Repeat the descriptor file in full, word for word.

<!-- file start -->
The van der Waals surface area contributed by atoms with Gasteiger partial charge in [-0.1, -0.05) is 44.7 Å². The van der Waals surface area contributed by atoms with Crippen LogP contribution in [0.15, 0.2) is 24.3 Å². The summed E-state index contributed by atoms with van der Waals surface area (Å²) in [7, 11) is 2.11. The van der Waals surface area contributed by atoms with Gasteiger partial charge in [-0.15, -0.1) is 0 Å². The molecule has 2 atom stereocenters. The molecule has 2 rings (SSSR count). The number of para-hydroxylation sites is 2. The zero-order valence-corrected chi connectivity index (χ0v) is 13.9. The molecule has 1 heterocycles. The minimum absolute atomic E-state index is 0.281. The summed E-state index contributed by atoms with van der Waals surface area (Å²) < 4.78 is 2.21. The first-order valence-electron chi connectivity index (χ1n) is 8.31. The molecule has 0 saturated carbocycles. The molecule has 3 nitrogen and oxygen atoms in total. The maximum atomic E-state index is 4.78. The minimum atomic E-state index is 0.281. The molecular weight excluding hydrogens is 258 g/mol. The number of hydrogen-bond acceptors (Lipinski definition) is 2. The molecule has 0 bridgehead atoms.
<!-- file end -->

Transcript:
The van der Waals surface area contributed by atoms with Gasteiger partial charge in [-0.1, -0.05) is 44.7 Å². The van der Waals surface area contributed by atoms with Crippen LogP contribution in [0.15, 0.2) is 24.3 Å². The summed E-state index contributed by atoms with van der Waals surface area (Å²) in [7, 11) is 2.11. The van der Waals surface area contributed by atoms with Gasteiger partial charge in [-0.15, -0.1) is 0 Å². The molecule has 2 atom stereocenters. The molecule has 2 rings (SSSR count). The number of para-hydroxylation sites is 2. The zero-order valence-corrected chi connectivity index (χ0v) is 13.9. The molecule has 1 heterocycles. The minimum absolute atomic E-state index is 0.281. The summed E-state index contributed by atoms with van der Waals surface area (Å²) < 4.78 is 2.21. The first-order valence-electron chi connectivity index (χ1n) is 8.31. The molecule has 0 saturated carbocycles. The molecule has 3 nitrogen and oxygen atoms in total. The maximum atomic E-state index is 4.78. The minimum atomic E-state index is 0.281. The molecular weight excluding hydrogens is 258 g/mol. The number of hydrogen-bond acceptors (Lipinski definition) is 2. The molecule has 0 bridgehead atoms.